Q: How does a team figure that out?

Mark: Often it’s a matter of learning from past failures or iterating over different versions of a model. Or when you’re testing a system, identifying weak points. At Google there’s work on making fairness testing part of routine robustness testing that checks if the system will still be able to perform consistently across a wide range of inputs. For example, a face detection algorithm should perform consistently across lighting conditions, skin tones, and eyewear. Robustness testing aims to identify a broad set of potential weaknesses, but testing how a system performs with intersectional data can help us understand if the system will work similarly with different populations. For example, it could help ensure that image recognition works well for everyone. Or imagine how helpful this could be for ensuring that a speech recognition system produces quality automated captions for different languages or dialects.

Then there’s the challenge that social identity is always in flux. For example the U.S. Census forms’ checkboxes for race and ethnicity have changed significantly over the years. And even when the boxes have stayed the same, what it means to be a member of a racial group changes over time. For example, there was a time in the US when Irish-Americans weren’t considered to be white. Or when the legally-codified “one-drop” rule meant that if you had a single Black ancestor, you were unambiguously counted as Black.

Then there are the cultural differences. If you’re doing intersectional work in India, caste is important to consider as a part of social identity and experience, but caste may not show up or make sense in data from other cultures, and if it does, it probably has very different cultural meanings and significance.

Q: So, how does a machine learning team decide which categories count?

Mark: It depends on the purposes of the machine learning project, and who it will affect.

Q: How is the development team involved in those decisions?

Mark: It’s up to the development team to decide on what data and categories to use, ideally in collaboration with experts in both technical and nontechnical fields, including members from stakeholder groups. Machine learning can actually help with analyzing categories. For example, topic modeling is a technique used to cluster things that are similar. But even then, humans have to decide how many clusters would give the best outcomes, and what the threshold should be for saying that these things have enough in common that we ought to count them as a cluster. That’s another human decision.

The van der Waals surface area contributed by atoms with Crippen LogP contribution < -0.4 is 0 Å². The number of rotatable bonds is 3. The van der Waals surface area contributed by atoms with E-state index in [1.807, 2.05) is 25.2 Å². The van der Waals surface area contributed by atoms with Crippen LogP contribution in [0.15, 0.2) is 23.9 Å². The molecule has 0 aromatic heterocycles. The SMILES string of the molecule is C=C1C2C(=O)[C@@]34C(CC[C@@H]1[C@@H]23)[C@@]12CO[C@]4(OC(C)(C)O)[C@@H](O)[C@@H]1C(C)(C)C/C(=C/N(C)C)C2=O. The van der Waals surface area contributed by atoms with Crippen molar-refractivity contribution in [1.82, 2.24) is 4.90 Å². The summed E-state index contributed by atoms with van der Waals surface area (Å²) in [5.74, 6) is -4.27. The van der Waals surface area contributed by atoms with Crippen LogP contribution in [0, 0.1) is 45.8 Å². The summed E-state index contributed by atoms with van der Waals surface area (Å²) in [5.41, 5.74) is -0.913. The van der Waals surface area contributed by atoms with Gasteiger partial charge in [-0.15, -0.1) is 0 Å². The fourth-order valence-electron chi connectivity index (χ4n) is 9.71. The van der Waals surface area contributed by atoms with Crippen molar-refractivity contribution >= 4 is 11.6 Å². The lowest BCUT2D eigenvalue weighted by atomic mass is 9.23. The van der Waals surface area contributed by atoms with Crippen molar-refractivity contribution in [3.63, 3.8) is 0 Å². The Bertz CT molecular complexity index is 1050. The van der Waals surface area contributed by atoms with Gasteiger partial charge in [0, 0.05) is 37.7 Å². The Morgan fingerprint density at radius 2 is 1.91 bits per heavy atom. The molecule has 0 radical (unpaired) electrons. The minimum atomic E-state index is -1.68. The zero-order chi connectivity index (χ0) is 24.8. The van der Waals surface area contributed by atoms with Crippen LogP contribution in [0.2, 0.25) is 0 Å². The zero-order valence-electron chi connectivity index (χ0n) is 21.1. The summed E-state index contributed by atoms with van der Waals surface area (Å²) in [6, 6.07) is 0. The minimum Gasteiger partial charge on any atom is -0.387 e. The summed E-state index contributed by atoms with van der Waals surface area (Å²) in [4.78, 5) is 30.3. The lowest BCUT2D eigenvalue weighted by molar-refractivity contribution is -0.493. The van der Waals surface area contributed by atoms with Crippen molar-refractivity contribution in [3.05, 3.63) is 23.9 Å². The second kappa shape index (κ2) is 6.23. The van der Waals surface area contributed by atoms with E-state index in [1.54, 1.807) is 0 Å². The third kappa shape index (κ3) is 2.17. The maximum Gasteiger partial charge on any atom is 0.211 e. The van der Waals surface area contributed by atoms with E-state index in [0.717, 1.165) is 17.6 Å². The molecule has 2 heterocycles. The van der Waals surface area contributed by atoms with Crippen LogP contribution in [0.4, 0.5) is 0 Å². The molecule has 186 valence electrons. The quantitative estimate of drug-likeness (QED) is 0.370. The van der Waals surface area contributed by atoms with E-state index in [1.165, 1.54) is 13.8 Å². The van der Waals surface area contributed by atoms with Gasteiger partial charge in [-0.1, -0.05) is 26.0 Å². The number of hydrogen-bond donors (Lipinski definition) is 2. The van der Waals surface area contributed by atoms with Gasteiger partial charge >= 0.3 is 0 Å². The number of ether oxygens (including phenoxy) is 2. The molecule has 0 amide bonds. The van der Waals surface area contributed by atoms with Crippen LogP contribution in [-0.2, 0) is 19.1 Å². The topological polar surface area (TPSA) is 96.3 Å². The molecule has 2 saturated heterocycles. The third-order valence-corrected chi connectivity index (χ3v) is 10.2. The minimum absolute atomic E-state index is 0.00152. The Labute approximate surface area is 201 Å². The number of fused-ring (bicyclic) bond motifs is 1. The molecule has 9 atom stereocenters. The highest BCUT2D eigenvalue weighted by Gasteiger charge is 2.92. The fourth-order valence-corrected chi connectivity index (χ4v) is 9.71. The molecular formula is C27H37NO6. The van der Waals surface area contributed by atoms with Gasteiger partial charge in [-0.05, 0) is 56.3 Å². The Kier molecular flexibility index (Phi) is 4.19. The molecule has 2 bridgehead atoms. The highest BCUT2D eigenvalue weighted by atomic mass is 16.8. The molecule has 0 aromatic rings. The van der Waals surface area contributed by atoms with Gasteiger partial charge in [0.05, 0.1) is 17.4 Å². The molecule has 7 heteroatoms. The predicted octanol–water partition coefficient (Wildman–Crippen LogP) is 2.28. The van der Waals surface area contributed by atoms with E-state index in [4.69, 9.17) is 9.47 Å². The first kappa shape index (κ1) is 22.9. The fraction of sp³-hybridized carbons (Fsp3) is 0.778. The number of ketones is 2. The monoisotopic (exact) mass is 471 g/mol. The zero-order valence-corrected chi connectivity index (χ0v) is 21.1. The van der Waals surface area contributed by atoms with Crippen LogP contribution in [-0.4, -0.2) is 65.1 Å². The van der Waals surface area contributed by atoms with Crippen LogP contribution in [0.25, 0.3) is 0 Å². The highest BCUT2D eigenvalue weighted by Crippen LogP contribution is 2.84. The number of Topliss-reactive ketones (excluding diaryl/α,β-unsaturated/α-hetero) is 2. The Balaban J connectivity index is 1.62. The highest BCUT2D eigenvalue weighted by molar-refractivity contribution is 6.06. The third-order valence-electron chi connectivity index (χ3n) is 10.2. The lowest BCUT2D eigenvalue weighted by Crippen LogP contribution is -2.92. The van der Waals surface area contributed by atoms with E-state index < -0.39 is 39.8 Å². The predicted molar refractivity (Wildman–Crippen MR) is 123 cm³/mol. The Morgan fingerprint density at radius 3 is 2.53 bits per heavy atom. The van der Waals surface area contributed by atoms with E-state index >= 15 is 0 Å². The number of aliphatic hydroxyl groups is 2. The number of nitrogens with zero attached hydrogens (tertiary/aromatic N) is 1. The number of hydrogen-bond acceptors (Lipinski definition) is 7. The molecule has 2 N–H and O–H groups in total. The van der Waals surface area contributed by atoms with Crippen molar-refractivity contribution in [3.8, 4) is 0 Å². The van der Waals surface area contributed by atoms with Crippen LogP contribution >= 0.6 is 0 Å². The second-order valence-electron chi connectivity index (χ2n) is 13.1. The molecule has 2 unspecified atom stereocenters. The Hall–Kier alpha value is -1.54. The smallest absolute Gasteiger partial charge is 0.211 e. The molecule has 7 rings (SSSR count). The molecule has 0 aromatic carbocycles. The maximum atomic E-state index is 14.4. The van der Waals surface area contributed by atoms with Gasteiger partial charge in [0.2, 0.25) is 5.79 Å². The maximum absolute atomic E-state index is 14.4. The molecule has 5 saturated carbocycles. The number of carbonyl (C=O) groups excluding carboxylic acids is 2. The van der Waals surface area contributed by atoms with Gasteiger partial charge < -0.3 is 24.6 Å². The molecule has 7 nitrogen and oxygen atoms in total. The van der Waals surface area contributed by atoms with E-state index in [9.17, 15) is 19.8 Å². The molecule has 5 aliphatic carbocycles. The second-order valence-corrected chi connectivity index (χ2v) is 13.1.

Q: Isn’t that a place that human bias can sneak into a model?

Mark: Inevitably yes. But machine learning developers are trying to build systems that work well enough to accomplish the task at hand and support human decision-making. While we know that we can’t build systems that perfectly represent human experience and eliminate human bias, we also know that we can audit and reduce bias within those systems.

This is true for trying to take an intersectional approach because “perfect” data doesn’t exist. All datasets have limitations. So, at a lot of turns there are very practical choices: We do have this data and we don’t have that data, so how can we best work with the data that we do have and what does that mean for which goals we should or should not pursue? Creatively addressing this is just part of the challenge.

Q: But going forward you hope that datasets will more frequently include intersectional data when appropriate?

Mark: Having an intersectional approach to creating and evaluating machine learning systems is a critical part of producing and using systems fairly, or at least more fairly. An intersectional approach allows you to identify which people, groups, or subgroups are experiencing unfair outcomes, and to see that within context. It’s super important to ask people how they identify themselves so we can make outcomes more useful and relevant to them, and so we can identify disparate treatment within larger groups. Without intersectionality, you could miss health disparities among Latino subgroups, or remain unaware of the particular forms of discrimination experienced by people who are, say, transgender, older-aged, and disabled. ML models will be less accurate, less useful, and generate less fair outcomes if their data and models don’t account for the varied aspects of people’s identities.



People + AI Research @ Google
People + AI Research

People + AI Research (PAIR) is a multidisciplinary team at Google that explores the human side of AI.